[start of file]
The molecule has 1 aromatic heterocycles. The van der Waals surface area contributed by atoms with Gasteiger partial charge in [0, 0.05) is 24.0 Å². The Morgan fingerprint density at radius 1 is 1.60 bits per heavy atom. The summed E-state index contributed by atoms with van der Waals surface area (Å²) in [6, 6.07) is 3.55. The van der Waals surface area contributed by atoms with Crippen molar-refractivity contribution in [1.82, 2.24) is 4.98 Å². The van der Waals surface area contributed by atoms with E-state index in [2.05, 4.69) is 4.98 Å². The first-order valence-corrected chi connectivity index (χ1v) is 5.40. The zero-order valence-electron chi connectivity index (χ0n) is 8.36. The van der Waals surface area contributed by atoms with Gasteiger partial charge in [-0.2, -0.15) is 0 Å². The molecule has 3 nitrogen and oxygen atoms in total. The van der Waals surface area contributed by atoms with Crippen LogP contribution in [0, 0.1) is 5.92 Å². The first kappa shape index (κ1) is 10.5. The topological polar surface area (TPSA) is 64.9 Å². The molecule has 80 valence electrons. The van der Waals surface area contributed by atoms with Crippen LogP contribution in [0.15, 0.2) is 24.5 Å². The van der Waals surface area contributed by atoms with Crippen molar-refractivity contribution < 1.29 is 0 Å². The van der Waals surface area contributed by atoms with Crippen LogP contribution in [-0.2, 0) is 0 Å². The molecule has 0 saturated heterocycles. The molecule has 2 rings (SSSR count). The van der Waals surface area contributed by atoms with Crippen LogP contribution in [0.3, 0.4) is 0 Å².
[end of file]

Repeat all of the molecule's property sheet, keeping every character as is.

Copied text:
The molecule has 1 aromatic heterocycles. The van der Waals surface area contributed by atoms with Gasteiger partial charge in [0, 0.05) is 24.0 Å². The Morgan fingerprint density at radius 1 is 1.60 bits per heavy atom. The summed E-state index contributed by atoms with van der Waals surface area (Å²) in [6, 6.07) is 3.55. The van der Waals surface area contributed by atoms with Crippen molar-refractivity contribution in [1.82, 2.24) is 4.98 Å². The van der Waals surface area contributed by atoms with E-state index in [2.05, 4.69) is 4.98 Å². The first-order valence-corrected chi connectivity index (χ1v) is 5.40. The zero-order valence-electron chi connectivity index (χ0n) is 8.36. The van der Waals surface area contributed by atoms with Gasteiger partial charge in [-0.2, -0.15) is 0 Å². The molecule has 3 nitrogen and oxygen atoms in total. The van der Waals surface area contributed by atoms with Crippen LogP contribution in [0, 0.1) is 5.92 Å². The first kappa shape index (κ1) is 10.5. The topological polar surface area (TPSA) is 64.9 Å². The molecule has 80 valence electrons. The van der Waals surface area contributed by atoms with Crippen LogP contribution in [0.15, 0.2) is 24.5 Å². The van der Waals surface area contributed by atoms with Crippen molar-refractivity contribution < 1.29 is 0 Å². The van der Waals surface area contributed by atoms with Crippen LogP contribution in [-0.2, 0) is 0 Å². The molecule has 0 saturated heterocycles. The molecule has 2 rings (SSSR count). The van der Waals surface area contributed by atoms with Crippen LogP contribution in [0.3, 0.4) is 0 Å².